What Is An Upcycled Lifestyle?
by Ani Mueller, RDN, LD
Last Updated: March 1, 2021
As the concept of sustainability grows in popularity, individuals are looking for more ways to do their part to protect the health of the planet for future generations. Recycling has long been accepted as a personal responsibility, with many households dutifully rinsing cans and breaking down cereal boxes to be carted off to recycling plants. Upcycling is another growing concept in the sustainability world, which means to recycle something that results in an end-product of even higher value than the original item being recycled. Upcycling is growing in the fashion world, on both corporate and personal levels. Companies are looking for ways to recycle fabrics and DIY tutorials abound for upcycling just about any garment one can think of.
Just like in fashion, sustainability has grown ever important in the food and nutrition world, with specific focus on sustainable farming, agriculture and reducing food waste. Kroger has made it its mission to reduce food waste in its stores and communities with the Zero Hunger, Zero Waste initiative. The plan is to end hunger in our communities and eliminate waste in the company by 2025, including establishing an innovation fund, giving three billion meals by 2025, donating balanced meals, advocating for public policy solutions, and more. To learn more about this important project and how you can help, visit us here.
If your household is looking to do its part, consider these little ways to make a big impact:
- Composting is the process of recycling organic material, like produce scraps, to make compost. Compost is a nutrient-rich material used for fertilizing plants. It's the cycle of life! Start a compost operation at home with this guide or subscribe to a local compost service - they'll pick up your scraps and bring you finished compost in return. Until then, hold on to your vegetable scraps and bones for homemade broth.
- Plan, shop, and prep wisely to cut down food waste at its source and use these tips to reduce waste when you make too much. Part of the food waste battle is letting things go bad or throwing them out, thinking they've gone bad according to labeling dates. Use this guide understand expiration dates better and prevent throwing out perfectly good food.
- Using nutrition science, we're able to upcycle individual ingredients. Aquafaba is one such example - it is the liquid in canned chickpeas that can act as an egg substitute for an astounding number of dishes! Think meringue, marshmallow, baked goods, and even vegan mayonnaise! For the ins and outs of this miracle ingredient, check out this resource from America's Test Kitchen.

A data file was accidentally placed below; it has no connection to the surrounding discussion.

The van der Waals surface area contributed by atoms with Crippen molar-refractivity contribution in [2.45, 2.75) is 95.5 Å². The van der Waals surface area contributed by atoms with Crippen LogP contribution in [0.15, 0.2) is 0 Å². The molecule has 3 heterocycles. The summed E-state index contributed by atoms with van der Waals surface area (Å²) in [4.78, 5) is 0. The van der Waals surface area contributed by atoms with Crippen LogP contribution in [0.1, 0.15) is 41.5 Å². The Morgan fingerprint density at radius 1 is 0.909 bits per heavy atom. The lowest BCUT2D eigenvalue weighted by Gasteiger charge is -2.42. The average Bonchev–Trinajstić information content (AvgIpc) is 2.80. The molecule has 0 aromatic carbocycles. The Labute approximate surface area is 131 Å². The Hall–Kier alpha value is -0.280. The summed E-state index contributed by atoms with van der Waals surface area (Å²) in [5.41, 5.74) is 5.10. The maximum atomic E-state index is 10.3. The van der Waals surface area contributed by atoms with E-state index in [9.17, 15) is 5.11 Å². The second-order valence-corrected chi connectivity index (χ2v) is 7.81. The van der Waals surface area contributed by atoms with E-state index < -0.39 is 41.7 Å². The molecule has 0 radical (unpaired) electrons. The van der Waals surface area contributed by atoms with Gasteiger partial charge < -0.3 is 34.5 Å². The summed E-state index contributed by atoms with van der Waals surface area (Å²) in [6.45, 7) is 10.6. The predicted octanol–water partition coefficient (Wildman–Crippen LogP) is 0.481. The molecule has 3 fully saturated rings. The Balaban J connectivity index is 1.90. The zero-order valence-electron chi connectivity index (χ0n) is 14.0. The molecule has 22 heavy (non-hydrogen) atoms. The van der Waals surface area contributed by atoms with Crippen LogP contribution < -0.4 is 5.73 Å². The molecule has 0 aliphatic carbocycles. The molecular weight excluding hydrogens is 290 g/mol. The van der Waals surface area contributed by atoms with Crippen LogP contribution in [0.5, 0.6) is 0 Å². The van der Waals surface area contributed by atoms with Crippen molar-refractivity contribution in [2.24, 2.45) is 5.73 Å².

Additionally, as a way to improve sustainability across the country, Simple Truth has a partnership with TerraCycle, a company that offers customers a completely free and simple way to recycle “flexible” packaging that would not normally be recycled in a standard program. More than 300 products from Simple Truth are apart of this and it is available nationwide.
How the Simple Truth Recycling Program works:
- Sign up at TerraCycle.com/SimpleTruth
- Collect Simple Truth and Simple Truth Organic flexible plastic packaging (bags, pouches, liners, and wraps)
- Ship the packaging to TerraCycle using a free, prepaid shipping label
- Earn points for every pound of eligible packaging sent
- Redeem points as donations to charitable organizations
Here are some products that can be recycled as a part of the TerraCycle program:
- Simple Truth PB&J Bites
- Simple Truth Veggie Straws
- Simple Truth Sea Salt Root Veggie Crisps
- Simple Truth Frozen Triple Berry Medley
- Simple Truth 90 Second Brown Rice Quinoa
We hope you learned a bit more about composting, recycling, and Kroger’s commitment to reducing waste. Getting into the recycling habit takes some time so make small changes to improve how much you waste. Maybe making some room for a compost bucket under the sink or adding a separate trash can for recycled items could make it easy for you to get started. If you have any further questions or would like to schedule an appointment to learn more about how you can eat more sustainably, visit https://www.thelittleclinic.com/dietitian.
Disclaimer: This information is educational only and not providing healthcare recommendations. Please see a healthcare provider.